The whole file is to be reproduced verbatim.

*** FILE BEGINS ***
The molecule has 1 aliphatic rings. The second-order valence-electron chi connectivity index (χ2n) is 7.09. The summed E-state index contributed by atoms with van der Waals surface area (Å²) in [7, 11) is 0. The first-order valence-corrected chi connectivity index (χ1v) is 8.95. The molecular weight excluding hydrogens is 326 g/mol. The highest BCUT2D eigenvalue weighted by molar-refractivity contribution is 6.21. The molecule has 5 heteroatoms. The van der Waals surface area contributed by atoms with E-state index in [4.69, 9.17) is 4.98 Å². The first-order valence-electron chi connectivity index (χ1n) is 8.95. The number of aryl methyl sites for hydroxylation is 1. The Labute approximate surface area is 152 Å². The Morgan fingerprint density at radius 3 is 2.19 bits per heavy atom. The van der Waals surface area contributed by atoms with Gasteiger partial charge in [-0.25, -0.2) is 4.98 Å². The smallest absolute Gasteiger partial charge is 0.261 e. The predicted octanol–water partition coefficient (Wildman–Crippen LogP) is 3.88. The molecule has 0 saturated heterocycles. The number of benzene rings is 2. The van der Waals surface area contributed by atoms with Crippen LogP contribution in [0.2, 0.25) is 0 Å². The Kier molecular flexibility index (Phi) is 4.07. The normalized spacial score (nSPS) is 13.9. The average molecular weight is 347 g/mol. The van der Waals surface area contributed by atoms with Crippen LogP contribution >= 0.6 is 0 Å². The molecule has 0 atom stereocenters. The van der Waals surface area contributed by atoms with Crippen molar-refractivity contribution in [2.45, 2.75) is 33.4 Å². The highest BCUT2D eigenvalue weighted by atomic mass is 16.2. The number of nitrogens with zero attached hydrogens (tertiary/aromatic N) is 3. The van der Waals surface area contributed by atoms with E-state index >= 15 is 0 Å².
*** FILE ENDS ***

The molecule has 1 aliphatic rings. The second-order valence-electron chi connectivity index (χ2n) is 7.09. The summed E-state index contributed by atoms with van der Waals surface area (Å²) in [7, 11) is 0. The first-order valence-corrected chi connectivity index (χ1v) is 8.95. The molecular weight excluding hydrogens is 326 g/mol. The highest BCUT2D eigenvalue weighted by molar-refractivity contribution is 6.21. The molecule has 5 heteroatoms. The van der Waals surface area contributed by atoms with E-state index in [4.69, 9.17) is 4.98 Å². The first-order valence-electron chi connectivity index (χ1n) is 8.95. The number of aryl methyl sites for hydroxylation is 1. The Labute approximate surface area is 152 Å². The Morgan fingerprint density at radius 3 is 2.19 bits per heavy atom. The van der Waals surface area contributed by atoms with Gasteiger partial charge in [-0.25, -0.2) is 4.98 Å². The smallest absolute Gasteiger partial charge is 0.261 e. The predicted octanol–water partition coefficient (Wildman–Crippen LogP) is 3.88. The molecule has 0 saturated heterocycles. The number of benzene rings is 2. The van der Waals surface area contributed by atoms with Crippen LogP contribution in [0.2, 0.25) is 0 Å². The Kier molecular flexibility index (Phi) is 4.07. The normalized spacial score (nSPS) is 13.9. The average molecular weight is 347 g/mol. The van der Waals surface area contributed by atoms with Crippen LogP contribution >= 0.6 is 0 Å². The molecule has 0 atom stereocenters. The van der Waals surface area contributed by atoms with Crippen molar-refractivity contribution in [2.45, 2.75) is 33.4 Å². The highest BCUT2D eigenvalue weighted by atomic mass is 16.2. The number of nitrogens with zero attached hydrogens (tertiary/aromatic N) is 3. The van der Waals surface area contributed by atoms with E-state index >= 15 is 0 Å².